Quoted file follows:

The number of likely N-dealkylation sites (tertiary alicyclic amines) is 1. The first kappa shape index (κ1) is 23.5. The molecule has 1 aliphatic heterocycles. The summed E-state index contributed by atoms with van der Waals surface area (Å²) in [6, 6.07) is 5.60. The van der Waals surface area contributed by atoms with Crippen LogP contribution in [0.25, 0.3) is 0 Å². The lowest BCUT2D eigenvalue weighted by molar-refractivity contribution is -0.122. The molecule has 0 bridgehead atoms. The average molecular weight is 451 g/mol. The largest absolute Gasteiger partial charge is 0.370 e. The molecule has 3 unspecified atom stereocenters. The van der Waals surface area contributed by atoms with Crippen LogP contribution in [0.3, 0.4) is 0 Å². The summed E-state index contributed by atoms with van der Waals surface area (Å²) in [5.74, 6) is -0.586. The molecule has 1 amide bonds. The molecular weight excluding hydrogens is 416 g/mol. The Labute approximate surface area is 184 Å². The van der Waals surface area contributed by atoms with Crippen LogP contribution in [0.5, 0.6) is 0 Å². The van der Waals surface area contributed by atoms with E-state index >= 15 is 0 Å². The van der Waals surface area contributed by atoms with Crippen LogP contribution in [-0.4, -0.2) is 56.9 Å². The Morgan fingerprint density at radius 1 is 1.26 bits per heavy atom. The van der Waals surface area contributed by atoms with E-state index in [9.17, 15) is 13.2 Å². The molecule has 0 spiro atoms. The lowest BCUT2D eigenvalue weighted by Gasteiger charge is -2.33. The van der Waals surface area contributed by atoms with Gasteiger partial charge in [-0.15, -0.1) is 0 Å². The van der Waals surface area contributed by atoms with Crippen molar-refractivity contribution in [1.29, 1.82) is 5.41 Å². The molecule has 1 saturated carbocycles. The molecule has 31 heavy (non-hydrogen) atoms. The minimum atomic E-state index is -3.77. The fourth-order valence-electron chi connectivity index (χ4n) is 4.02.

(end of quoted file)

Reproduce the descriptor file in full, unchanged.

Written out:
The number of likely N-dealkylation sites (tertiary alicyclic amines) is 1. The first kappa shape index (κ1) is 23.5. The molecule has 1 aliphatic heterocycles. The summed E-state index contributed by atoms with van der Waals surface area (Å²) in [6, 6.07) is 5.60. The van der Waals surface area contributed by atoms with Crippen LogP contribution in [0.25, 0.3) is 0 Å². The lowest BCUT2D eigenvalue weighted by molar-refractivity contribution is -0.122. The molecule has 0 bridgehead atoms. The average molecular weight is 451 g/mol. The largest absolute Gasteiger partial charge is 0.370 e. The molecule has 3 unspecified atom stereocenters. The van der Waals surface area contributed by atoms with Crippen LogP contribution in [0.3, 0.4) is 0 Å². The summed E-state index contributed by atoms with van der Waals surface area (Å²) in [5.74, 6) is -0.586. The molecule has 1 amide bonds. The molecular weight excluding hydrogens is 416 g/mol. The Labute approximate surface area is 184 Å². The van der Waals surface area contributed by atoms with Crippen LogP contribution in [0.5, 0.6) is 0 Å². The van der Waals surface area contributed by atoms with E-state index >= 15 is 0 Å². The van der Waals surface area contributed by atoms with Crippen LogP contribution in [-0.4, -0.2) is 56.9 Å². The Morgan fingerprint density at radius 1 is 1.26 bits per heavy atom. The van der Waals surface area contributed by atoms with E-state index in [9.17, 15) is 13.2 Å². The molecule has 0 spiro atoms. The lowest BCUT2D eigenvalue weighted by Gasteiger charge is -2.33. The van der Waals surface area contributed by atoms with Gasteiger partial charge in [-0.15, -0.1) is 0 Å². The van der Waals surface area contributed by atoms with Crippen molar-refractivity contribution in [1.29, 1.82) is 5.41 Å². The molecule has 1 saturated carbocycles. The molecule has 31 heavy (non-hydrogen) atoms. The minimum atomic E-state index is -3.77. The fourth-order valence-electron chi connectivity index (χ4n) is 4.02.